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I'm curious to know who disappointed you and why you felt that way. I generally don't have that big of an interest in their conduct, although I've always despised that famous cowardly chickenhawk John Wayne. Note that I'm using chickenhawk here to mean someone who evades military service while being a big war supporter, not someone who dates people who are younger.

 

In general though, movie stars are people, and I doubt most of us would come off looking perfect if someone chronicled every detail of our own lives.

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Quite a few disappointed me when I made the mistake of getting too deeply involved and maybe even obsessed with some trying to find out their every moment. But that was in my early years when I first discovered classic movies I wanted to know everything. I loved Marlene Dietrich before I read the books on her now I like her but I guess I look at her differently. I read some dirty book on Betty Grable that doesn't seem quite true and I wondered why her kids didn't sue. John Wayne said some things I didn't like on race. I've been staying away from the books though. But sometimes I do wonder about the true personalities of some but I don't want to know about anyone's sex lives. Some are toooo obsessed with that. I know some who do look at their favorites as perfect and in their eyes could do no wrong and make all kinds of unnecessary excuses. I think that's going too far. When I've read the lives of many; their mistakes, short-comings, regrets, and tragedies it made me love them more. Because of their human frailities they remind me in a way their just like me, they don't have it all together but they pull it off so good, even today.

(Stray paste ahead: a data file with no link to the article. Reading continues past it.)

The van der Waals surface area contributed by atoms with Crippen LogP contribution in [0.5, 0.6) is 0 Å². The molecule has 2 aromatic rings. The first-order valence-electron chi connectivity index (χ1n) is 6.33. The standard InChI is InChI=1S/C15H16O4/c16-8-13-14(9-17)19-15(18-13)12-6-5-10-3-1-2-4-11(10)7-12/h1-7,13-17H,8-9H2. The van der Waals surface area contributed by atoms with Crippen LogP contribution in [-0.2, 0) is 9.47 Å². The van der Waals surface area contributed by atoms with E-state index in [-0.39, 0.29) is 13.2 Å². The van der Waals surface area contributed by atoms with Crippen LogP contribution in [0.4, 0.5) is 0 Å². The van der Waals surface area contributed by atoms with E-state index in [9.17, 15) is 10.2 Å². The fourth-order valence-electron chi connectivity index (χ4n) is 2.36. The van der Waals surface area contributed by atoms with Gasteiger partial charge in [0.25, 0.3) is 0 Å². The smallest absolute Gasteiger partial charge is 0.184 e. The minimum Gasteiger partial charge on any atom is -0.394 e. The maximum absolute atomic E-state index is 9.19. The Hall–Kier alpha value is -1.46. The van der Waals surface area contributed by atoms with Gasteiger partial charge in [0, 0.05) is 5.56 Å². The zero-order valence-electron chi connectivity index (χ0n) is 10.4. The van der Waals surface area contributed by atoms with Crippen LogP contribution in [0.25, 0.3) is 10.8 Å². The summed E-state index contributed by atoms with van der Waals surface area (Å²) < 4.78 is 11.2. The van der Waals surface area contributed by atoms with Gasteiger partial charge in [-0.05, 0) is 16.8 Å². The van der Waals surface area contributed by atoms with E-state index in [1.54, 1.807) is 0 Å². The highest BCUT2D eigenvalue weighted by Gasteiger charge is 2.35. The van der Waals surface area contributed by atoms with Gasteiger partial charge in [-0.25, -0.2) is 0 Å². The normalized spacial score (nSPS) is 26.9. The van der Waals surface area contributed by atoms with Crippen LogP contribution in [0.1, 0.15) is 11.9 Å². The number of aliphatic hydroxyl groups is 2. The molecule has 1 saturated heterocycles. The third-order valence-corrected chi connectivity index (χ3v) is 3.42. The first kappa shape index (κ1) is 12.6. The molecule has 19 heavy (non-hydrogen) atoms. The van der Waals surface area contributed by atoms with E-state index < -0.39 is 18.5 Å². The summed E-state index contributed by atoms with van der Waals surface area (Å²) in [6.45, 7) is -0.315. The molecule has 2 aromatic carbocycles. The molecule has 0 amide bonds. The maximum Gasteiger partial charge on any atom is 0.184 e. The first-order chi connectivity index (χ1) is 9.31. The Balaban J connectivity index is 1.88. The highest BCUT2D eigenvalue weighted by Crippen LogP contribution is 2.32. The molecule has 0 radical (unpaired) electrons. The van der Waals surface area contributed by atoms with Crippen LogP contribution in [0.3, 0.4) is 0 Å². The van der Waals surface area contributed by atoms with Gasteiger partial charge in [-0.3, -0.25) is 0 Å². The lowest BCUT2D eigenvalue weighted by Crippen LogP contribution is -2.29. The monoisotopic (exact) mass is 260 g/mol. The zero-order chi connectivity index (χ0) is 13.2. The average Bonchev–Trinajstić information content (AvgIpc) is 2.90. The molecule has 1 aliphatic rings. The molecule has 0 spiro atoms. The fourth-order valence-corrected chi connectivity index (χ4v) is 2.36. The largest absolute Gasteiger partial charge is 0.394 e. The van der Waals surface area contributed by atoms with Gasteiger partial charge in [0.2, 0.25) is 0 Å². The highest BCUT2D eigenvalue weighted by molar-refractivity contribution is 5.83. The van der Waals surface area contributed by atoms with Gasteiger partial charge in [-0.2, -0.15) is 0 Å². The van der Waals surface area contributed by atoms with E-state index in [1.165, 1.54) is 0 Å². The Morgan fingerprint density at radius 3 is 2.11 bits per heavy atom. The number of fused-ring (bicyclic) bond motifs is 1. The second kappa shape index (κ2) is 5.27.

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I am with toomanynotes on this one .I am just trying to survive and bring up my kids while my husband works his tail off to support our familyand the chance to escape and watch a classic is heaven at least for me and to chat on this board once in awhile . I am not disappointed by anyone .Although I don't like that kit kat bars have changed. does that count lol Inglis

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TooMany, I agree with you.

 

One time I got to meet and interview Mel Blanc, the guy who did all the Warner Brothers cartoon voices. He lived in a nice house in Pacific Palisades. He invited me over to his house, and he invited my wife too. He introduced me to his wife, who was a charming lady. Both of these people were very nice, with no scandal associated with them, and they were willing to meet me and my wife, while we were basically low-level nobodies, and that impressed me very much that he treated us like we were equals. That?s the way I would like to think of all Hollywood people, all being nice normal human beings who are kind to those of us who aren?t rich and famous. I don?t want to read any books about any of my favorite film stars being drunks, drug addicts, criminals, wh***s or f**s, or that they beat up their kids, or that they hated everyone, etc., etc. Nor do I want to read such a book about any of my friends.